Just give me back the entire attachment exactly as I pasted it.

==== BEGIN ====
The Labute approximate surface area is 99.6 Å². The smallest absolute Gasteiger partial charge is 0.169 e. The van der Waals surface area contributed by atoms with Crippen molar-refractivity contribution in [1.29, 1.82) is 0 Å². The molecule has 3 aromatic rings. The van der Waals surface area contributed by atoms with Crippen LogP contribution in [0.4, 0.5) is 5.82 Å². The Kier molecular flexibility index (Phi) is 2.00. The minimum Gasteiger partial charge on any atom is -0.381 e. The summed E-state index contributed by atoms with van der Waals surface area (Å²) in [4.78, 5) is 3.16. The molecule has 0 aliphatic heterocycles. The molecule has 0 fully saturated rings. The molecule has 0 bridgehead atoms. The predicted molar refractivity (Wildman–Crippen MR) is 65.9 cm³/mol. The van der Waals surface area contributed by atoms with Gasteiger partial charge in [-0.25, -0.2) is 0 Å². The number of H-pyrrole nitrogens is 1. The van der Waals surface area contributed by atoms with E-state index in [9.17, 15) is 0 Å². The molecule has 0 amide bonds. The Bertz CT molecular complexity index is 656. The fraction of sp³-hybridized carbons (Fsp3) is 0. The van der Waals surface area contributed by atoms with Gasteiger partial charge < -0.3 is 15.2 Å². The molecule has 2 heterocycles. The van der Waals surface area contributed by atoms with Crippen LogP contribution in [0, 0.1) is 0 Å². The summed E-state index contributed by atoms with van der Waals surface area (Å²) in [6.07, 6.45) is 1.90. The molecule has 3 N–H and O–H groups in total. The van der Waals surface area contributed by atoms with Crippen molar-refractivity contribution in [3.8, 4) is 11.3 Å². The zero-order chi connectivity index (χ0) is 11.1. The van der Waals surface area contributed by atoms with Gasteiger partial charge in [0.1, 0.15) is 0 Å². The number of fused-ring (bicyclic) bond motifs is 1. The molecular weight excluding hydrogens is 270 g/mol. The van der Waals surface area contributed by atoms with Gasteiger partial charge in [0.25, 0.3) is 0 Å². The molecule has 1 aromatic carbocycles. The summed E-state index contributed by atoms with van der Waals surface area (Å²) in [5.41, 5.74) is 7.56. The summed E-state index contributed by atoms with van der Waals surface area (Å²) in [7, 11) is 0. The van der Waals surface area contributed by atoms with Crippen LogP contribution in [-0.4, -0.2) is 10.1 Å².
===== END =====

The Labute approximate surface area is 99.6 Å². The smallest absolute Gasteiger partial charge is 0.169 e. The van der Waals surface area contributed by atoms with Crippen molar-refractivity contribution in [1.29, 1.82) is 0 Å². The molecule has 3 aromatic rings. The van der Waals surface area contributed by atoms with Crippen LogP contribution in [0.4, 0.5) is 5.82 Å². The Kier molecular flexibility index (Phi) is 2.00. The minimum Gasteiger partial charge on any atom is -0.381 e. The summed E-state index contributed by atoms with van der Waals surface area (Å²) in [4.78, 5) is 3.16. The molecule has 0 aliphatic heterocycles. The molecule has 0 fully saturated rings. The molecule has 0 bridgehead atoms. The predicted molar refractivity (Wildman–Crippen MR) is 65.9 cm³/mol. The van der Waals surface area contributed by atoms with Gasteiger partial charge in [-0.25, -0.2) is 0 Å². The number of H-pyrrole nitrogens is 1. The van der Waals surface area contributed by atoms with E-state index in [9.17, 15) is 0 Å². The molecule has 0 amide bonds. The Bertz CT molecular complexity index is 656. The fraction of sp³-hybridized carbons (Fsp3) is 0. The van der Waals surface area contributed by atoms with Gasteiger partial charge < -0.3 is 15.2 Å². The molecule has 2 heterocycles. The van der Waals surface area contributed by atoms with Crippen LogP contribution in [0, 0.1) is 0 Å². The summed E-state index contributed by atoms with van der Waals surface area (Å²) in [6.07, 6.45) is 1.90. The molecule has 3 N–H and O–H groups in total. The van der Waals surface area contributed by atoms with Crippen molar-refractivity contribution in [3.8, 4) is 11.3 Å². The zero-order chi connectivity index (χ0) is 11.1. The van der Waals surface area contributed by atoms with Gasteiger partial charge in [0.1, 0.15) is 0 Å². The number of fused-ring (bicyclic) bond motifs is 1. The molecular weight excluding hydrogens is 270 g/mol. The van der Waals surface area contributed by atoms with Gasteiger partial charge in [0.25, 0.3) is 0 Å². The molecule has 1 aromatic carbocycles. The summed E-state index contributed by atoms with van der Waals surface area (Å²) in [5.41, 5.74) is 7.56. The summed E-state index contributed by atoms with van der Waals surface area (Å²) in [7, 11) is 0. The van der Waals surface area contributed by atoms with Crippen LogP contribution in [-0.4, -0.2) is 10.1 Å².